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Weapons of Mass Destruction (WMD)

IRAQ: Arabs leave Kirkuk ahead of referendum

KIRKUK, 26 February 2007 (IRIN) - Sheikh Muhssin al-Zaidi, 45, is sad to be leaving Kirkuk, the northern city he has lived in since the early 1980s. He disagrees with the ‘Arabisation’ policy of former president Saddam Hussein’s government that brought him there but now he has agreed to comply with the current government’s decision that he and tens of thousands of other Arabs move back.

“Leaving the city where we raised our children and which we got used to is not an easy decision but as long as there is an historic mistake that was made by Saddam’s regime and we are its victims, then we have to go back to our homes,” said al-Zaidi, a Shia Arab who was part of Saddam’s campaign to flood Kirkuk with Arabs and cleanse the city of Kurds, who the Baathist government deemed a threat.

Twenty years ago, al-Zaidi was given thousands of dollars in cash and a free apartment in Kirkuk to move from his home in Baghdad, which is 290km to the south. Now, his family is among 6,850 Arab families who recently agreed to a decision by a governmental committee early in February to relocate tens of thousands of mostly Shia Arabs.

The Iraqi Higher Committee for the Normalisation of Kirkuk decided that 20 million Iraqi dinars (about US $15,000) compensation would be given to those who arrived in Kirkuk during the ‘Arabisation’ campaign and who would move out now. In addition, they would be given land in their home towns. Yet the committee’s decision still needs to be endorsed by the Iraqi cabinet.

Monetary compensation

“All the Arabs who moved to the city from other parts of Iraq after 14 July 1968 and until 9 April, 2003 will be returned to their original towns and given monetary compensation,” said Sadiq Kaka Rash, a member of the governmental committee.

Saddam’s Ba’ath party took power Iraq in a military coup in 1968 and it fell following the US-led invasion of Iraq on 9 April, 2003.

“They [the Arabs] have to relocate themselves as soon as possible before this year’s referendum as they have no right to take part in it,” Rash added.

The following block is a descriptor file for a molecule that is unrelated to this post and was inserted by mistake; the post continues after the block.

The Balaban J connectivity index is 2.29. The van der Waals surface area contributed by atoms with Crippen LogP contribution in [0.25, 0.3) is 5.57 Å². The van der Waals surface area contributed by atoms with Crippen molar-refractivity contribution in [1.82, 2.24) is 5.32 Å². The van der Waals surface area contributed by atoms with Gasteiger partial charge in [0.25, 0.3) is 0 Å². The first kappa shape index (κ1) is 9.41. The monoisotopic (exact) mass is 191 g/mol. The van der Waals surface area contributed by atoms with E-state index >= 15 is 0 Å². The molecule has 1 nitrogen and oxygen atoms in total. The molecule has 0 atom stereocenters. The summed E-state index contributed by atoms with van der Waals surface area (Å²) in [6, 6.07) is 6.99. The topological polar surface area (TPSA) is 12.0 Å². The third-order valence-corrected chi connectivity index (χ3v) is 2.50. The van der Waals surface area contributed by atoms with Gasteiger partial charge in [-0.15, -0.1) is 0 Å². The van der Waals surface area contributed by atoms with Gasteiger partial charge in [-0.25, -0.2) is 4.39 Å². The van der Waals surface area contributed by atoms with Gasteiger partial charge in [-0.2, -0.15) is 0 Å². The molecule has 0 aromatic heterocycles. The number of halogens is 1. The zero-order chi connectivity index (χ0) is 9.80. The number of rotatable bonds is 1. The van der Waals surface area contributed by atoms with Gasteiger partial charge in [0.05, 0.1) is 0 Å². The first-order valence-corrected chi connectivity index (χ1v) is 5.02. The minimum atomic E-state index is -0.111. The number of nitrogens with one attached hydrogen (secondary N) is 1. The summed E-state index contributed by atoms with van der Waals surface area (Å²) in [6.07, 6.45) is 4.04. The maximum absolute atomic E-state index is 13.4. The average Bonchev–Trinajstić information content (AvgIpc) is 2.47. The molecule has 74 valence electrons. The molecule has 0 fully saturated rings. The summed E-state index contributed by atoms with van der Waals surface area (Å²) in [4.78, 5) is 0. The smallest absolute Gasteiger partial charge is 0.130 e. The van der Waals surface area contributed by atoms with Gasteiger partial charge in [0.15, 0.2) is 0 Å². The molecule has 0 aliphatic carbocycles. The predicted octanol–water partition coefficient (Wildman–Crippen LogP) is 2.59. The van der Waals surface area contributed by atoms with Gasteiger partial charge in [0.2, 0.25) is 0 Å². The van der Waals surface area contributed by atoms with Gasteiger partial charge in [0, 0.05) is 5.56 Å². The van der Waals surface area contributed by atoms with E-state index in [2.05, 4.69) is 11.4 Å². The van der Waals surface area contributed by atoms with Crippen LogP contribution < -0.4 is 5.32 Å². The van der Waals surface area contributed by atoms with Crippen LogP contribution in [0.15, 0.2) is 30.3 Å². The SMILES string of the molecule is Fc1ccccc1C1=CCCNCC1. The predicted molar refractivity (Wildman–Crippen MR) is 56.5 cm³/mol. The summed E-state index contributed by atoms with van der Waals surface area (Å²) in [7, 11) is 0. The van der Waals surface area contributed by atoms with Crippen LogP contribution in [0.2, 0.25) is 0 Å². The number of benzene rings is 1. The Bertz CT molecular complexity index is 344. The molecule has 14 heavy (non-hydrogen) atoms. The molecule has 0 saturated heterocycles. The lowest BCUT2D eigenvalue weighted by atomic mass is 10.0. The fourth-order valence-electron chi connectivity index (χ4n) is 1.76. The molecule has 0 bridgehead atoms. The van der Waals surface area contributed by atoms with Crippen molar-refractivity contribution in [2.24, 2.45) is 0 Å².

Iraq’s current constitution, which was approved in a national referendum on 15 October, 2005, calls for a separate referendum on Kirkuk’s future by the end of this year. The Kurds, who say that Kirkuk is Kurdish, want to incorporate the city and its rich oilfields into their self-ruled region - a move which has been strongly opposed by the Turkomen and Arabs.

Tens of thousands of Kurds and non-Arabs fled Kirkuk in the early 1980s and during the 1990s when Saddam’s government implemented its ‘Arabisation’ policy. Kurds and non-Arabs were replaced with pro-government Arabs from the mainly Shia but impoverished south.

After the US-led invasion of Iraq in March 2003 brought Saddam’s rule to an end, Kirkuk was widely seen as a tinderbox as Kurds and other non-Arabs streamed back with their house keys in hand only to find their homes were either sold or given to Arabs.

The returning Kurds became displaced in their own hometown as they found nowhere to live except in parks and abandoned government buildings. At the same time, many Arabs were forced to leave the city, despite Sunni and Shia Arab leaders pleading them not to.

In danger of violence

“We don't want to put our children and women in danger of violence,” said Qader Haqi Tawfiq, 50, who, like al-Zaidi, is an Arab who has decided to move his family out of Kirkuk. “We hope that our Kurdish brothers don’t get us wrong and that they fully understand that we were living in a hard time [under Saddam’s rule] when we benefited from the privileges which were given to Arabs,” Tawfiq added.

But other Arabs do not agree and still claim right to Kirkuk.

“Kirkuk is my home and they [Kurds] will not take my house unless they kill me,” said Jaber Farhan Mohammed, 43, a Shia Arab supermarket owner who came to Kirkuk in 1983. “We will fight until the last drop of our blood. There is still land [around Kirkuk] that can be given to the Kurds if the government wants to help them,” Mohammed added.

The oil-rich city of Kirkuk was long considered a microcosm of Iraq with its diversity of ethnic and religious groups. With Turkomen, Kurds, Assyrians, Chaldeans and Arabs living together in peace, it was a melting pot of the various communities that reflected Iraq’s demographic makeup.

But this is no longer the case. In the past three weeks, Kirkuk has suffered a wave of bombings; including six car bombs on one day alone. Some of the bombings took place in Kurdish neighbourhoods and others in Arab ones. Nearly 50 civilians have been killed as a result and more than 100 wounded.

No accurate figures are available for Arabs in Kirkuk but the last ethnic breakdown census in Iraq, which was conducted in 1957, showed that there were 178,000 Kurds, 48,000 Turkomen, 43,000 Arabs and 10,000 Assyrian-Chaldean Christians living in the city.



Copyright © IRIN 2007
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